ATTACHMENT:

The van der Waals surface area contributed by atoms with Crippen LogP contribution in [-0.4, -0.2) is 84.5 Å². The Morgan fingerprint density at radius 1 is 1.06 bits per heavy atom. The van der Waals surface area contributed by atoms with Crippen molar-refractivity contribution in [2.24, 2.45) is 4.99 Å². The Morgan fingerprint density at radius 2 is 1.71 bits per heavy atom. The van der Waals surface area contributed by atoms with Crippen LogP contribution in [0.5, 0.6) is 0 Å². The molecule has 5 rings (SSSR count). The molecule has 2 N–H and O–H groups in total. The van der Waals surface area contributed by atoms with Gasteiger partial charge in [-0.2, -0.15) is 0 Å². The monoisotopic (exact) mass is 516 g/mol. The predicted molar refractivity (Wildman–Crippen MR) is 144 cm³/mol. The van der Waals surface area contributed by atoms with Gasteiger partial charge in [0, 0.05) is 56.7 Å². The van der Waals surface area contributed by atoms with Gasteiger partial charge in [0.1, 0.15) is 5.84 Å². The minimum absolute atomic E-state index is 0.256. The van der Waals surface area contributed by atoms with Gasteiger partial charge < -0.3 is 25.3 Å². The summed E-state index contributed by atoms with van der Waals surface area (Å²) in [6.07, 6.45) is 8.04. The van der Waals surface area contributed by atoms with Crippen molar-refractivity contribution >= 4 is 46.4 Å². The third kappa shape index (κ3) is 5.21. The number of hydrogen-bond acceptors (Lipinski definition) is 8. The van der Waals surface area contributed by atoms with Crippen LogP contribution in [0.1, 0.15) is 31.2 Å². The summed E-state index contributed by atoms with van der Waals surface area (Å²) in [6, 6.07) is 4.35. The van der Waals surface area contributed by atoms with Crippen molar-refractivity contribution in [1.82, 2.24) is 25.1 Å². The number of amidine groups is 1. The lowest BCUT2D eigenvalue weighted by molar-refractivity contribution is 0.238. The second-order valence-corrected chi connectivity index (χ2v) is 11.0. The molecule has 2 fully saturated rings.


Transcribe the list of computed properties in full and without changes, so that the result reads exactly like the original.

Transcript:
The van der Waals surface area contributed by atoms with Crippen LogP contribution in [-0.4, -0.2) is 84.5 Å². The Morgan fingerprint density at radius 1 is 1.06 bits per heavy atom. The van der Waals surface area contributed by atoms with Crippen molar-refractivity contribution in [2.24, 2.45) is 4.99 Å². The Morgan fingerprint density at radius 2 is 1.71 bits per heavy atom. The van der Waals surface area contributed by atoms with Crippen LogP contribution in [0.5, 0.6) is 0 Å². The molecule has 5 rings (SSSR count). The molecule has 2 N–H and O–H groups in total. The van der Waals surface area contributed by atoms with Gasteiger partial charge in [-0.2, -0.15) is 0 Å². The monoisotopic (exact) mass is 516 g/mol. The predicted molar refractivity (Wildman–Crippen MR) is 144 cm³/mol. The van der Waals surface area contributed by atoms with Gasteiger partial charge in [0, 0.05) is 56.7 Å². The van der Waals surface area contributed by atoms with Gasteiger partial charge in [0.1, 0.15) is 5.84 Å². The minimum absolute atomic E-state index is 0.256. The van der Waals surface area contributed by atoms with Gasteiger partial charge < -0.3 is 25.3 Å². The summed E-state index contributed by atoms with van der Waals surface area (Å²) in [6.07, 6.45) is 8.04. The van der Waals surface area contributed by atoms with Crippen molar-refractivity contribution >= 4 is 46.4 Å². The third kappa shape index (κ3) is 5.21. The number of hydrogen-bond acceptors (Lipinski definition) is 8. The van der Waals surface area contributed by atoms with Crippen LogP contribution in [0.1, 0.15) is 31.2 Å². The summed E-state index contributed by atoms with van der Waals surface area (Å²) in [6, 6.07) is 4.35. The van der Waals surface area contributed by atoms with Crippen molar-refractivity contribution in [1.82, 2.24) is 25.1 Å². The number of amidine groups is 1. The lowest BCUT2D eigenvalue weighted by molar-refractivity contribution is 0.238. The second-order valence-corrected chi connectivity index (χ2v) is 11.0. The molecule has 2 fully saturated rings.